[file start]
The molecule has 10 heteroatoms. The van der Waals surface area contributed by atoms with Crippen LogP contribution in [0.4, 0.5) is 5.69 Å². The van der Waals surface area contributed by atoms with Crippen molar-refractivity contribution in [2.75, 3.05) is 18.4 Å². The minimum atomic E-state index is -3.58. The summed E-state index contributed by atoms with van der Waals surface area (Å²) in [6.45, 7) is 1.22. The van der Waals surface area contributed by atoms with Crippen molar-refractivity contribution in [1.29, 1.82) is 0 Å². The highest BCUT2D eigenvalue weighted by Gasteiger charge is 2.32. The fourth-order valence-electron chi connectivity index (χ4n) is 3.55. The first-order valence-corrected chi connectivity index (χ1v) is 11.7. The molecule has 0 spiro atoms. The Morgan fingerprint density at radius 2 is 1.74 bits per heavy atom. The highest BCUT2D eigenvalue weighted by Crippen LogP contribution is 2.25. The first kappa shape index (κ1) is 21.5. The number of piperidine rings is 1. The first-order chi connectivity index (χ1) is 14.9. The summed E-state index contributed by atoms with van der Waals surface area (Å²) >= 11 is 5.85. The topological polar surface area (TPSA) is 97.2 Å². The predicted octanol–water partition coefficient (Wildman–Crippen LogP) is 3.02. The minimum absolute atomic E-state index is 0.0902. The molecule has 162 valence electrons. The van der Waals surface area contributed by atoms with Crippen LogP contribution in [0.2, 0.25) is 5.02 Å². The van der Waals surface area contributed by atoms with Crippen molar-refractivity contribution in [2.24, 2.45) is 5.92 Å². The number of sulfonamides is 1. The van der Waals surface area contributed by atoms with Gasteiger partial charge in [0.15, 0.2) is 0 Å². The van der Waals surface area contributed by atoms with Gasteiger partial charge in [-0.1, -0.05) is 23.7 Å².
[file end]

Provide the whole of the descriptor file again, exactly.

The molecule has 10 heteroatoms. The van der Waals surface area contributed by atoms with Crippen LogP contribution in [0.4, 0.5) is 5.69 Å². The van der Waals surface area contributed by atoms with Crippen molar-refractivity contribution in [2.75, 3.05) is 18.4 Å². The minimum atomic E-state index is -3.58. The summed E-state index contributed by atoms with van der Waals surface area (Å²) in [6.45, 7) is 1.22. The van der Waals surface area contributed by atoms with Crippen molar-refractivity contribution in [1.29, 1.82) is 0 Å². The highest BCUT2D eigenvalue weighted by Gasteiger charge is 2.32. The fourth-order valence-electron chi connectivity index (χ4n) is 3.55. The first-order valence-corrected chi connectivity index (χ1v) is 11.7. The molecule has 0 spiro atoms. The Morgan fingerprint density at radius 2 is 1.74 bits per heavy atom. The highest BCUT2D eigenvalue weighted by Crippen LogP contribution is 2.25. The first kappa shape index (κ1) is 21.5. The number of piperidine rings is 1. The first-order chi connectivity index (χ1) is 14.9. The summed E-state index contributed by atoms with van der Waals surface area (Å²) >= 11 is 5.85. The topological polar surface area (TPSA) is 97.2 Å². The predicted octanol–water partition coefficient (Wildman–Crippen LogP) is 3.02. The minimum absolute atomic E-state index is 0.0902. The molecule has 162 valence electrons. The van der Waals surface area contributed by atoms with Crippen LogP contribution in [0.2, 0.25) is 5.02 Å². The van der Waals surface area contributed by atoms with Crippen molar-refractivity contribution in [2.24, 2.45) is 5.92 Å². The number of sulfonamides is 1. The van der Waals surface area contributed by atoms with Gasteiger partial charge in [0.15, 0.2) is 0 Å². The van der Waals surface area contributed by atoms with Gasteiger partial charge in [-0.1, -0.05) is 23.7 Å².